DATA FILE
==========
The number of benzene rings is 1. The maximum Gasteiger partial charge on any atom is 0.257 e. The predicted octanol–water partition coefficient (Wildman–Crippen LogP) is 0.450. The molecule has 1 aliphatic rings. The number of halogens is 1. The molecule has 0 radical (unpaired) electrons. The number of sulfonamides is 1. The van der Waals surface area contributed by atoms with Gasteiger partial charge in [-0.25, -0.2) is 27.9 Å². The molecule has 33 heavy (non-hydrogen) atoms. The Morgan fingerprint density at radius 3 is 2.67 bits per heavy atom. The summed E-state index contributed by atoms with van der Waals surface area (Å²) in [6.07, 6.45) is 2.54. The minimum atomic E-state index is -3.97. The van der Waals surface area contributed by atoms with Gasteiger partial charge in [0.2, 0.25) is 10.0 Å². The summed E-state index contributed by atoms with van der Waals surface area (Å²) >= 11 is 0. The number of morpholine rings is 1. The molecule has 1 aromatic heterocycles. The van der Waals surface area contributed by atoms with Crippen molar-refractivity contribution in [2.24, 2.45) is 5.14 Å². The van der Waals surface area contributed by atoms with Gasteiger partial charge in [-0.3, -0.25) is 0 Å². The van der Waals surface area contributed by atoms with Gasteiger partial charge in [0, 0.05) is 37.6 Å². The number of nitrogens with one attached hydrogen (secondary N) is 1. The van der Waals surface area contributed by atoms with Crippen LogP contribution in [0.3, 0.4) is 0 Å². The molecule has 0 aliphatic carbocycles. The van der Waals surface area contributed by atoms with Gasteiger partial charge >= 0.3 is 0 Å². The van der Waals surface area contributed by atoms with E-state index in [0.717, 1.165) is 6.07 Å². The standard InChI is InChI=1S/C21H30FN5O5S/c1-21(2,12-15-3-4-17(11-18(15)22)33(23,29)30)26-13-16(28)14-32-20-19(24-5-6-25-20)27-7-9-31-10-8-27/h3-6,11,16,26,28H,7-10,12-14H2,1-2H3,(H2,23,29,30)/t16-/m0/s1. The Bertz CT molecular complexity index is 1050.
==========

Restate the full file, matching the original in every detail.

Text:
The number of benzene rings is 1. The maximum Gasteiger partial charge on any atom is 0.257 e. The predicted octanol–water partition coefficient (Wildman–Crippen LogP) is 0.450. The molecule has 1 aliphatic rings. The number of halogens is 1. The molecule has 0 radical (unpaired) electrons. The number of sulfonamides is 1. The van der Waals surface area contributed by atoms with Gasteiger partial charge in [-0.25, -0.2) is 27.9 Å². The molecule has 33 heavy (non-hydrogen) atoms. The Morgan fingerprint density at radius 3 is 2.67 bits per heavy atom. The summed E-state index contributed by atoms with van der Waals surface area (Å²) in [6.07, 6.45) is 2.54. The minimum atomic E-state index is -3.97. The van der Waals surface area contributed by atoms with Gasteiger partial charge in [0.2, 0.25) is 10.0 Å². The summed E-state index contributed by atoms with van der Waals surface area (Å²) >= 11 is 0. The number of morpholine rings is 1. The molecule has 1 aromatic heterocycles. The van der Waals surface area contributed by atoms with Crippen molar-refractivity contribution in [2.24, 2.45) is 5.14 Å². The van der Waals surface area contributed by atoms with Gasteiger partial charge in [-0.3, -0.25) is 0 Å². The van der Waals surface area contributed by atoms with Gasteiger partial charge in [0, 0.05) is 37.6 Å². The number of nitrogens with one attached hydrogen (secondary N) is 1. The van der Waals surface area contributed by atoms with Crippen LogP contribution in [0.3, 0.4) is 0 Å². The molecule has 0 aliphatic carbocycles. The van der Waals surface area contributed by atoms with Gasteiger partial charge >= 0.3 is 0 Å². The van der Waals surface area contributed by atoms with E-state index in [0.717, 1.165) is 6.07 Å². The standard InChI is InChI=1S/C21H30FN5O5S/c1-21(2,12-15-3-4-17(11-18(15)22)33(23,29)30)26-13-16(28)14-32-20-19(24-5-6-25-20)27-7-9-31-10-8-27/h3-6,11,16,26,28H,7-10,12-14H2,1-2H3,(H2,23,29,30)/t16-/m0/s1. The Bertz CT molecular complexity index is 1050.